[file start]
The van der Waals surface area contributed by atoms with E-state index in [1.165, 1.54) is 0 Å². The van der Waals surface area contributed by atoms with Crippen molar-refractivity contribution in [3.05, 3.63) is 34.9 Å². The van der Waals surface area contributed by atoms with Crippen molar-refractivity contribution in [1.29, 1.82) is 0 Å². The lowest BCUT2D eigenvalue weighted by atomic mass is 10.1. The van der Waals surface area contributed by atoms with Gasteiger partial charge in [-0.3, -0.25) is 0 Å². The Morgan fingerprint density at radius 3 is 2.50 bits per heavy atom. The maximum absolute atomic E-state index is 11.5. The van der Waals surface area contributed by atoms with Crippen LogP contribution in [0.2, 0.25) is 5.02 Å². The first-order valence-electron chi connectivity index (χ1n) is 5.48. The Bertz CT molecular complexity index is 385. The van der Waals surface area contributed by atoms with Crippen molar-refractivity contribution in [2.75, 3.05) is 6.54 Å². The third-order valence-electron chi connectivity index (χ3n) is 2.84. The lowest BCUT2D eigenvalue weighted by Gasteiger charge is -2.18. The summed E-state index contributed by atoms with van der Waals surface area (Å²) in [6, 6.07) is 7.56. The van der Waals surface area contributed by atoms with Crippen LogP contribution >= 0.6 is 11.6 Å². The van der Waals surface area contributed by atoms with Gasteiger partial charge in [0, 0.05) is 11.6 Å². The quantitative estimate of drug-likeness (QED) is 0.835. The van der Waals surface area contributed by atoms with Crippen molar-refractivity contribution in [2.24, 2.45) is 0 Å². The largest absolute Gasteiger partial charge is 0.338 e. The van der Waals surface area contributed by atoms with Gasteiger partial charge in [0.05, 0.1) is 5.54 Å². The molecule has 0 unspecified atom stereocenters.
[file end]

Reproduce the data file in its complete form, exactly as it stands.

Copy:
The van der Waals surface area contributed by atoms with E-state index in [1.165, 1.54) is 0 Å². The van der Waals surface area contributed by atoms with Crippen molar-refractivity contribution in [3.05, 3.63) is 34.9 Å². The van der Waals surface area contributed by atoms with Crippen molar-refractivity contribution in [1.29, 1.82) is 0 Å². The lowest BCUT2D eigenvalue weighted by atomic mass is 10.1. The van der Waals surface area contributed by atoms with Gasteiger partial charge in [-0.3, -0.25) is 0 Å². The Morgan fingerprint density at radius 3 is 2.50 bits per heavy atom. The maximum absolute atomic E-state index is 11.5. The van der Waals surface area contributed by atoms with Crippen LogP contribution in [0.2, 0.25) is 5.02 Å². The first-order valence-electron chi connectivity index (χ1n) is 5.48. The Bertz CT molecular complexity index is 385. The van der Waals surface area contributed by atoms with Crippen molar-refractivity contribution in [2.75, 3.05) is 6.54 Å². The third-order valence-electron chi connectivity index (χ3n) is 2.84. The lowest BCUT2D eigenvalue weighted by Gasteiger charge is -2.18. The summed E-state index contributed by atoms with van der Waals surface area (Å²) in [6, 6.07) is 7.56. The van der Waals surface area contributed by atoms with Crippen LogP contribution >= 0.6 is 11.6 Å². The van der Waals surface area contributed by atoms with Gasteiger partial charge in [0, 0.05) is 11.6 Å². The quantitative estimate of drug-likeness (QED) is 0.835. The van der Waals surface area contributed by atoms with Crippen molar-refractivity contribution in [2.24, 2.45) is 0 Å². The largest absolute Gasteiger partial charge is 0.338 e. The van der Waals surface area contributed by atoms with Gasteiger partial charge in [0.05, 0.1) is 5.54 Å². The molecule has 0 unspecified atom stereocenters.